Building Social Proof

EP 16

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Building social proof is a crucial step in any school change journey. When individuals see that others within your context have embraced the change and experienced positive outcomes, they are more likely to feel confident and motivated to follow suit. Social proof serves as evidence that the proposed change is feasible and beneficial. In this episode, Simon explores why developing ‘social proof’ can be one of the most powerful ways to gain the support and early buy-in of your staff. He unpacks simple strategies you can use to accelerate your current improvement efforts.


I wonder what you feel is the most effective strategy for winning over the sceptics and the cynics to the benefits of a new initiative or improvement idea in your context. I mean, there’s a whole range of things you could choose from. Maybe the first one is you want to make a really compelling case for change based on your analysis of the current weaknesses. Perhaps we could really make the case that the data suggests what we’re doing isn’t working, and we could bring that case together and say, Hey, look, we’ve got a problem and we need to solve it. And maybe a second alternative is to really strengthen the case by outlining the external research evidence and support that shows that this is the approach that the evidence suggests is the best bets for us to pursue.

Perhaps a third option might be to really share and unpack a case study of where the approaches you’re talking about have worked in other schools, in other places. All three of these strategies I think, are quite strong. They have a role to play in our case for change and our communication about change within our local contexts. Of course, unpack and come to a shared understanding of the nature of the problems. Of course, explore the evidence and the rigour of the evidence underlying the approach that we’re taking. If there are examples where this has worked before, seek them out and share them. But I found there’s one strategy that matters far more than those other three that we often spend a lot of time on, and that is to demonstrate that the approach is already having a positive benefit for real learners and educators within your current school context.

Within the implementation science literature, we’d call this social proof. That is there’s proof within your context that this approach can work and can create early positive benefits. This is one of the most powerful ways to bring other humans with you on the change journey. So what would it mean or what could it look like to prioritise this development of a working prototype or some social proof? Well, I think it would mean that, of course, it’s worth laying out the case of the problem and the research, but I wouldn’t expect people just to get on board because you’ve made that case so strong from the outset. Instead, lay out the case for change with the problem. Lay out the evidence. Yes, talk of course about how this has worked in other contexts, but then just get moving quietly with focus with a small group who are willing to come with you.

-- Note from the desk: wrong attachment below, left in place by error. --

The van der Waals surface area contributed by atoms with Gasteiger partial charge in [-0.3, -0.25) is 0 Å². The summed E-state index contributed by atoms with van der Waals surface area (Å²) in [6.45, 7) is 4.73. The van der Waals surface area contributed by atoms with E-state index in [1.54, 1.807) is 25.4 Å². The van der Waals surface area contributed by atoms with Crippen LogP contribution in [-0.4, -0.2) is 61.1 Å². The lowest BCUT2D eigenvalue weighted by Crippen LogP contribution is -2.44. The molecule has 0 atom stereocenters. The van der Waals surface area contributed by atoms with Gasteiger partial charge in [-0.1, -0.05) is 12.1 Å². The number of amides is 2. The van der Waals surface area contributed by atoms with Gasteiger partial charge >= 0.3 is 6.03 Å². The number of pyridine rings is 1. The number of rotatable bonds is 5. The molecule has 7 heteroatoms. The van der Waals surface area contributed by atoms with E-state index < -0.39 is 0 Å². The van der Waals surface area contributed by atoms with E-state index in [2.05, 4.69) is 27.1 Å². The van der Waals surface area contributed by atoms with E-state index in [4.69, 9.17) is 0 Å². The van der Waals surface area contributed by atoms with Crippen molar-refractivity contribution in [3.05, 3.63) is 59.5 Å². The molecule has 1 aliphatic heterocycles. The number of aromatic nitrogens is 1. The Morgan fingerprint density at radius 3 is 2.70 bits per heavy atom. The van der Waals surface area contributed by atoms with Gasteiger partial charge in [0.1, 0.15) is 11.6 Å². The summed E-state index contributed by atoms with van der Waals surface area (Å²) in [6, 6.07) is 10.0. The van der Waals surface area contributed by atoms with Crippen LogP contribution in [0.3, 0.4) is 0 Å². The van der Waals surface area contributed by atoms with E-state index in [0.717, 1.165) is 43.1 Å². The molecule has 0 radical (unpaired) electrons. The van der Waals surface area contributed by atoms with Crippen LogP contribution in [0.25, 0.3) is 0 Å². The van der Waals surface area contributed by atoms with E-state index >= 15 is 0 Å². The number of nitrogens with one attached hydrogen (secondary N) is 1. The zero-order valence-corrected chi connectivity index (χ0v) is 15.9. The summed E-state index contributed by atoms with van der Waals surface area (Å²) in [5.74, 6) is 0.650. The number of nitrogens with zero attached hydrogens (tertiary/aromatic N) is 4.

Start working with the design team and exploring what this approach could look like and get it up and running. Doesn’t have to be perfect. It can be just a version of what the future goal might be, but people on the ground, they’re always gonna have a healthy scepticism to things that have meant to have worked outside in other places, they’re gonna say, oh, it’s all right for them. They’ve got a different context, or they’re working with different students, or they’ve got a different trajectory as an organisational, the staff there are different, or the time or the resources. There’s always a difference that someone could spotlight, but it’s very different if you can actually focus on things that are already working within your constraints and within your context and when you can get those people within your context to humbly share. We’ve been trying this, it’s working pretty well.

We’ve had a few challenges here, but X, Y, Z are the positive impacts. We’re already seeing impacts for learners, impacts for our own workload in a positive direction, and that’s gonna be one of the most powerful things you can do. So have a think as you communicate change and have a think about historically when you have communicated change and tried to get people moving in the desired direction, have you placed enough of a focus on getting a real world demonstration of this occurring in your context? In my personal experience, I’ve never really found that either making a strong case from data, emphasising the research literature or pointing to examples out outside have ever really got the middle of the, of the common room across the line. Instead, in the schools that I work in partnership with, what they need is a demonstration that this approach is already bearing fruit and can work within the context that we’re in. So at the front end of an improvement journey, I would overinvest in a small group making progress because their stories, their examples, their insights, they’re gonna be the things that can help you move to the next level. So how do you normally go about overcoming some of that early resistance to change and how might focusing on developing social proof by over investing in a small team or group of educators, developing a working model of how this can look in your context, help you overcome some of the constraints that you’re facing.

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